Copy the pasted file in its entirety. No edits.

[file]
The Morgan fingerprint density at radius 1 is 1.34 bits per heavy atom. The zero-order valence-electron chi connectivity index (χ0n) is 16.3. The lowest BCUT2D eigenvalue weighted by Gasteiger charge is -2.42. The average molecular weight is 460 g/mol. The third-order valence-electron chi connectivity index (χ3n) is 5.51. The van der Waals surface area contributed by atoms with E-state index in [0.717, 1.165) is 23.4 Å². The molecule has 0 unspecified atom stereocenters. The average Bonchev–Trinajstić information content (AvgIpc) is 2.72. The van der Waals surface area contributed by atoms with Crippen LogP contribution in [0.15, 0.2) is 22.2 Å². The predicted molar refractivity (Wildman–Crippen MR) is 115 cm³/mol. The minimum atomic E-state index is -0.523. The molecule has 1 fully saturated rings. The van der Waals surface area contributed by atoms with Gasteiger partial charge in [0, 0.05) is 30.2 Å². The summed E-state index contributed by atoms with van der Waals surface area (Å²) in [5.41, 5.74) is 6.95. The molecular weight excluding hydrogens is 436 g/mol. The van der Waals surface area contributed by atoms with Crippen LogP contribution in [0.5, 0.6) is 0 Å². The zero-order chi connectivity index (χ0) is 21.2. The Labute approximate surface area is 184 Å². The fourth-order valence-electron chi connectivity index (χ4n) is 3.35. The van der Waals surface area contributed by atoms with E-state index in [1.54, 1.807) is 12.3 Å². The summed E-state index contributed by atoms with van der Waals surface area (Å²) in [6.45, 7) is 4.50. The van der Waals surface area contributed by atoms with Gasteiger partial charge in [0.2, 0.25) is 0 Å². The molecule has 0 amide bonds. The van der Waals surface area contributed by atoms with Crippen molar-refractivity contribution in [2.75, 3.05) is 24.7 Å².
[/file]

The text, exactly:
The Morgan fingerprint density at radius 1 is 1.34 bits per heavy atom. The zero-order valence-electron chi connectivity index (χ0n) is 16.3. The lowest BCUT2D eigenvalue weighted by Gasteiger charge is -2.42. The average molecular weight is 460 g/mol. The third-order valence-electron chi connectivity index (χ3n) is 5.51. The van der Waals surface area contributed by atoms with E-state index in [0.717, 1.165) is 23.4 Å². The molecule has 0 unspecified atom stereocenters. The average Bonchev–Trinajstić information content (AvgIpc) is 2.72. The van der Waals surface area contributed by atoms with Crippen LogP contribution in [0.15, 0.2) is 22.2 Å². The predicted molar refractivity (Wildman–Crippen MR) is 115 cm³/mol. The minimum atomic E-state index is -0.523. The molecule has 1 fully saturated rings. The van der Waals surface area contributed by atoms with Gasteiger partial charge in [0, 0.05) is 30.2 Å². The summed E-state index contributed by atoms with van der Waals surface area (Å²) in [5.41, 5.74) is 6.95. The molecular weight excluding hydrogens is 436 g/mol. The van der Waals surface area contributed by atoms with Crippen LogP contribution in [0.5, 0.6) is 0 Å². The zero-order chi connectivity index (χ0) is 21.2. The Labute approximate surface area is 184 Å². The fourth-order valence-electron chi connectivity index (χ4n) is 3.35. The van der Waals surface area contributed by atoms with E-state index in [1.54, 1.807) is 12.3 Å². The summed E-state index contributed by atoms with van der Waals surface area (Å²) in [6.45, 7) is 4.50. The van der Waals surface area contributed by atoms with Gasteiger partial charge in [0.2, 0.25) is 0 Å². The molecule has 0 amide bonds. The van der Waals surface area contributed by atoms with Crippen molar-refractivity contribution in [2.75, 3.05) is 24.7 Å².